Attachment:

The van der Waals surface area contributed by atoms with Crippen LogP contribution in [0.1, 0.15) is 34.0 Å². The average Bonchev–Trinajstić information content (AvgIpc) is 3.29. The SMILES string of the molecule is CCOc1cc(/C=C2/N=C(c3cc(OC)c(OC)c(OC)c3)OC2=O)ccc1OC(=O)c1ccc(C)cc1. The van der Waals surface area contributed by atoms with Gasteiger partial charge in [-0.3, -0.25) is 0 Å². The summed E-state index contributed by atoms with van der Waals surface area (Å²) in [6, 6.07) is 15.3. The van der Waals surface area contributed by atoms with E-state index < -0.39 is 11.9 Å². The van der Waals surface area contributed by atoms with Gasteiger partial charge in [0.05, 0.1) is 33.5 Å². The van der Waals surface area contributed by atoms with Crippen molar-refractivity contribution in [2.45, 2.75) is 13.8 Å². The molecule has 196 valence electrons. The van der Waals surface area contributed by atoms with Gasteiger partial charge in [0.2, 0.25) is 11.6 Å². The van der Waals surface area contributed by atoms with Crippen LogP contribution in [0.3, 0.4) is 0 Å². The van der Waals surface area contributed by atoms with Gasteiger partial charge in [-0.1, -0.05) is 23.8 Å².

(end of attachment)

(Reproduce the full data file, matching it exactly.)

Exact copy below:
The van der Waals surface area contributed by atoms with Crippen LogP contribution in [0.1, 0.15) is 34.0 Å². The average Bonchev–Trinajstić information content (AvgIpc) is 3.29. The SMILES string of the molecule is CCOc1cc(/C=C2/N=C(c3cc(OC)c(OC)c(OC)c3)OC2=O)ccc1OC(=O)c1ccc(C)cc1. The van der Waals surface area contributed by atoms with Gasteiger partial charge in [-0.3, -0.25) is 0 Å². The summed E-state index contributed by atoms with van der Waals surface area (Å²) in [6, 6.07) is 15.3. The van der Waals surface area contributed by atoms with E-state index < -0.39 is 11.9 Å². The van der Waals surface area contributed by atoms with Gasteiger partial charge in [0.05, 0.1) is 33.5 Å². The van der Waals surface area contributed by atoms with Crippen molar-refractivity contribution in [2.45, 2.75) is 13.8 Å². The molecule has 196 valence electrons. The van der Waals surface area contributed by atoms with Gasteiger partial charge in [0.2, 0.25) is 11.6 Å². The van der Waals surface area contributed by atoms with Crippen LogP contribution in [0.3, 0.4) is 0 Å². The van der Waals surface area contributed by atoms with Gasteiger partial charge in [-0.1, -0.05) is 23.8 Å².